Interesting toilet leak

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Or maybe not a leak, per se. My first floor toilet began running constantly between flushes 3 days ago. Not full blast, just a trickle to remind me of how I'll be spending part of my Saturday. Or so I thought. Just noticed a small puddle in the cellar below the toilet. It's the sewage pipe that's wet, but the puddle smells clean. My first thought was that the supply pipe got so cold from running constantly that what I was seeing was condensation, but as far as I can see (because part of the supply pipe's hidden), that's not the case.
Next thought: The cold water contracted part of the sewage pipe assembly enough to leak. But again, based on the lack of smell, that's not it.
Nightmare thought: Wax ring. I don't want to think about that.
There's little or no condensation on the tank itself, and the floor in the bathroom is dry. Luckily, it's not humid here today.
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wrote:

re: "Nightmare thought: Wax ring. I don't want to think about that. "
Relax.
Replacing the wax ring is *maybe* a 30 minute job from when you first decide to do it until you're all cleaned up and sucking on a beverage.
I always keep a spare wax ring in the shop "just in case" I need to pull the toilet.
It's a leftover habit from when the kids were young and all sorts of things found their way into the toilet.
The "sneakiest" was the toilet paper roll that got lodged vertically in the back of the toilet. Fluids flushed with no problem by the slightest bit of solids/paper clogged it up as they got caught on the tube. I snaked and found nothing 'cuz the snake went right through the tube.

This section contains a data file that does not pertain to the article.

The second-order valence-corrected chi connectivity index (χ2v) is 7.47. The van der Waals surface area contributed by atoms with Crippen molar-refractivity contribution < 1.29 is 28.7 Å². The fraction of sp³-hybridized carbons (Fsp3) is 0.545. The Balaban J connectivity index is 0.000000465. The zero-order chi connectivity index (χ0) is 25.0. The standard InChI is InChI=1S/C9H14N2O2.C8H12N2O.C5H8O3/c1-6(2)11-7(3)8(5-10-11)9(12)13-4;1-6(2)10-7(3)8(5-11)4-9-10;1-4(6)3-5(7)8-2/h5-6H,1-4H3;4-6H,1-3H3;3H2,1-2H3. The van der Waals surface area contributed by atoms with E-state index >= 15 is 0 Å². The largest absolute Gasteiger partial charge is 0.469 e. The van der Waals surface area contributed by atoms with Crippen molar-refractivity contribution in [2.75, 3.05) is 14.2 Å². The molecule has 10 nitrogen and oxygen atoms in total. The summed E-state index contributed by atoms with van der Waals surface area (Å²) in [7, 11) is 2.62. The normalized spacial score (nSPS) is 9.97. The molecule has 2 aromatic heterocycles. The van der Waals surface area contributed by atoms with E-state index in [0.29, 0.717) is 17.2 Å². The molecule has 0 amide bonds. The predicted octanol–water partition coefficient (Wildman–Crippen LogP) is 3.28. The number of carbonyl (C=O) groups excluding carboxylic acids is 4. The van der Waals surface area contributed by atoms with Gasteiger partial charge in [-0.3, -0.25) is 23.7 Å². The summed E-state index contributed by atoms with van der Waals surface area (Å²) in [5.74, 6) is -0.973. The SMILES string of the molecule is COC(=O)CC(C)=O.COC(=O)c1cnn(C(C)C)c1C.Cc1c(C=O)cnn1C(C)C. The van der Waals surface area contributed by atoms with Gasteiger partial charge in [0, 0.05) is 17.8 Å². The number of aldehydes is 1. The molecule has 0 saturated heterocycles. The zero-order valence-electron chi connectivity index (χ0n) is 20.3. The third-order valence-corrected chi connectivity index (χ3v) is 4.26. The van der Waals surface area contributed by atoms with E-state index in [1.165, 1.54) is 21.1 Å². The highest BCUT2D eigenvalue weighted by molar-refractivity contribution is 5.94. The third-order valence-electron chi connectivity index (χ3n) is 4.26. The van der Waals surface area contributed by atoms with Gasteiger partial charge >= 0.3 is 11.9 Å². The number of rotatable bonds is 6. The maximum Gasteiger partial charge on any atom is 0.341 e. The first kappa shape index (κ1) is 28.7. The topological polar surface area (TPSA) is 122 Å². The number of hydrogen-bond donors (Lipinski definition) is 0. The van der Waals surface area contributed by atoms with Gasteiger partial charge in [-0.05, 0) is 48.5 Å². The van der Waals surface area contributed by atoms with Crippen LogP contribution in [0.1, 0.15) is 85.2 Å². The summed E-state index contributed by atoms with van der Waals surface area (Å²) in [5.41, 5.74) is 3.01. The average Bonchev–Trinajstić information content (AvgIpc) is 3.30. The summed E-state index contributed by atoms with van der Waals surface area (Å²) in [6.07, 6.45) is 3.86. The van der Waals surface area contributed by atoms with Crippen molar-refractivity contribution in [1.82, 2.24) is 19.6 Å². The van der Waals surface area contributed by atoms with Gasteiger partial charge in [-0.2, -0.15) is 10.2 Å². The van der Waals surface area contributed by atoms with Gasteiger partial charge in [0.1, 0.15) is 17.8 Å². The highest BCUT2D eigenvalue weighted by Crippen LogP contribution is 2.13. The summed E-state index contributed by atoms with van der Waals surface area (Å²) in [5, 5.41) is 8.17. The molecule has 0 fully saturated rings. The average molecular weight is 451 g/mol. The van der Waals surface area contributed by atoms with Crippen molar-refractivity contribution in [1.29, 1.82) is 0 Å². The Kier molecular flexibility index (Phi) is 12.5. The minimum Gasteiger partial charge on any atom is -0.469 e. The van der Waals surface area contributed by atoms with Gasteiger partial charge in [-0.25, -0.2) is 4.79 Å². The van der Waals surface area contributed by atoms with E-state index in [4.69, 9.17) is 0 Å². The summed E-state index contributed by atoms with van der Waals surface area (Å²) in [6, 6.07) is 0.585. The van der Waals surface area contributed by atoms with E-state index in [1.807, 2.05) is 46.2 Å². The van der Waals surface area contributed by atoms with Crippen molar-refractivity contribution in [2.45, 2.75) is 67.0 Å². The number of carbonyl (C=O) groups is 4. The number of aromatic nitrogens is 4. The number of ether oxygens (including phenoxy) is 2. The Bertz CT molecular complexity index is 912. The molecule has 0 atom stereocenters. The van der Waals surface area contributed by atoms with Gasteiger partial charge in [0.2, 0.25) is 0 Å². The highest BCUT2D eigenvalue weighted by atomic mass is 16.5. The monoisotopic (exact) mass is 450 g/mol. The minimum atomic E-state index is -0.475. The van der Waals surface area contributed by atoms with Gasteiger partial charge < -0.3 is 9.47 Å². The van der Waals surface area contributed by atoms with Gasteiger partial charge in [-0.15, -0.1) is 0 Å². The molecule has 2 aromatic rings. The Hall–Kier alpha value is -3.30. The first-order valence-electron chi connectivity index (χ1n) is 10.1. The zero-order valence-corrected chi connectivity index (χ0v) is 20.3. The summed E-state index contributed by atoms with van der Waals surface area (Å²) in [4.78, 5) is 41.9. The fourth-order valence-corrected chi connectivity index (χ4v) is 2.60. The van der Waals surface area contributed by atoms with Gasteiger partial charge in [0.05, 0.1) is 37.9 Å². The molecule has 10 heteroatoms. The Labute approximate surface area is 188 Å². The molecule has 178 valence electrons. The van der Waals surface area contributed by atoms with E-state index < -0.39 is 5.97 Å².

I finally gave in and pulled the toilet and found a pretty crappy (literally) looking toilet paper roll sticking out of the bottom of the toilet.
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On Thu, 01 Jul 2010 13:15:11 -0400, JoeSpareBedroom wrote:

The wax ring will not cause the toilet to 'run'.
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I didn't say the wax ring would make the toilet run.
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What I meant was this: I'd heard (and seen, once) that sometimes people will pour a bucket of hot water down the toilet to un-stuff it, and that this can expand the sewage pipe enough to cause seepage. So I wondered if the reverse could also happen: A constant stream of cold water contracting part of the sewage pipe joint, or even the wax ring, and causing seepage.
Something like that.
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wrote:

I suppose it could but it shouldnt. If it does that means you have an interesting installation problem. I recently fixed a leak I couldnt find. I just bit the bullet tore the whole dang toilet apart and put it back together with all new parts. I think the pats came to about $25. Check for leak on your water supply line. Most people make these short and straight as posssible. I put a loop in mine to make leaks there obvious.
Jimmie Jimmie
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JoeSpareBedroom wrote:

Can't tell it's leak. If a leak put some food dye in the tank and trace it. First thing to do.
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wrote:

So you have to repair the flapper inside the toilet...
That is an easy repair...
As far as the waste pipe being wet, are you 100% certain that it is not just humidity condensing on the outside of the now partially chilled waste line due to the small continuous flow ?
~~ Evan
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wrote:

So you have to repair the flapper inside the toilet...
That is an easy repair...
As far as the waste pipe being wet, are you 100% certain that it is not just humidity condensing on the outside of the now partially chilled waste line due to the small continuous flow ?
~~ Evan